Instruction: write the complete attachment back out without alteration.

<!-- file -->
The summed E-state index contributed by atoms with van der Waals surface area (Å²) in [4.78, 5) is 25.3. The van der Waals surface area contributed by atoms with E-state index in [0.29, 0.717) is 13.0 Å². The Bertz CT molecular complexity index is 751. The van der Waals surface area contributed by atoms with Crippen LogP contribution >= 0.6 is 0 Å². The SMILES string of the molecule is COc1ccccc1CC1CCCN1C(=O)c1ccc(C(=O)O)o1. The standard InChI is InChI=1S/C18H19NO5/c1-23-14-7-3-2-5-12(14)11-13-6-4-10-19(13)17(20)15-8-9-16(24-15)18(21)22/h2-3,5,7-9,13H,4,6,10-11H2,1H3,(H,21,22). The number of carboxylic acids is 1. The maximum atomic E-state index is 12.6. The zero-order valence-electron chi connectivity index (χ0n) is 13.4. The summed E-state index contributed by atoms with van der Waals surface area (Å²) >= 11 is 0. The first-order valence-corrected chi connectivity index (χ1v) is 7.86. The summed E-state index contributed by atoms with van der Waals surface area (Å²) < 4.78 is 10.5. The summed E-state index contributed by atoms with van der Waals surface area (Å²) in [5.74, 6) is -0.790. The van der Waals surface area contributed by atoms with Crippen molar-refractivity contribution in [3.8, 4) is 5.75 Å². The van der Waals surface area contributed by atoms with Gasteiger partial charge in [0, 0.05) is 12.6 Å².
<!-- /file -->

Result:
The summed E-state index contributed by atoms with van der Waals surface area (Å²) in [4.78, 5) is 25.3. The van der Waals surface area contributed by atoms with E-state index in [0.29, 0.717) is 13.0 Å². The Bertz CT molecular complexity index is 751. The van der Waals surface area contributed by atoms with Crippen LogP contribution >= 0.6 is 0 Å². The SMILES string of the molecule is COc1ccccc1CC1CCCN1C(=O)c1ccc(C(=O)O)o1. The standard InChI is InChI=1S/C18H19NO5/c1-23-14-7-3-2-5-12(14)11-13-6-4-10-19(13)17(20)15-8-9-16(24-15)18(21)22/h2-3,5,7-9,13H,4,6,10-11H2,1H3,(H,21,22). The number of carboxylic acids is 1. The maximum atomic E-state index is 12.6. The zero-order valence-electron chi connectivity index (χ0n) is 13.4. The summed E-state index contributed by atoms with van der Waals surface area (Å²) >= 11 is 0. The first-order valence-corrected chi connectivity index (χ1v) is 7.86. The summed E-state index contributed by atoms with van der Waals surface area (Å²) < 4.78 is 10.5. The summed E-state index contributed by atoms with van der Waals surface area (Å²) in [5.74, 6) is -0.790. The van der Waals surface area contributed by atoms with Crippen molar-refractivity contribution in [3.8, 4) is 5.75 Å². The van der Waals surface area contributed by atoms with Gasteiger partial charge in [0, 0.05) is 12.6 Å².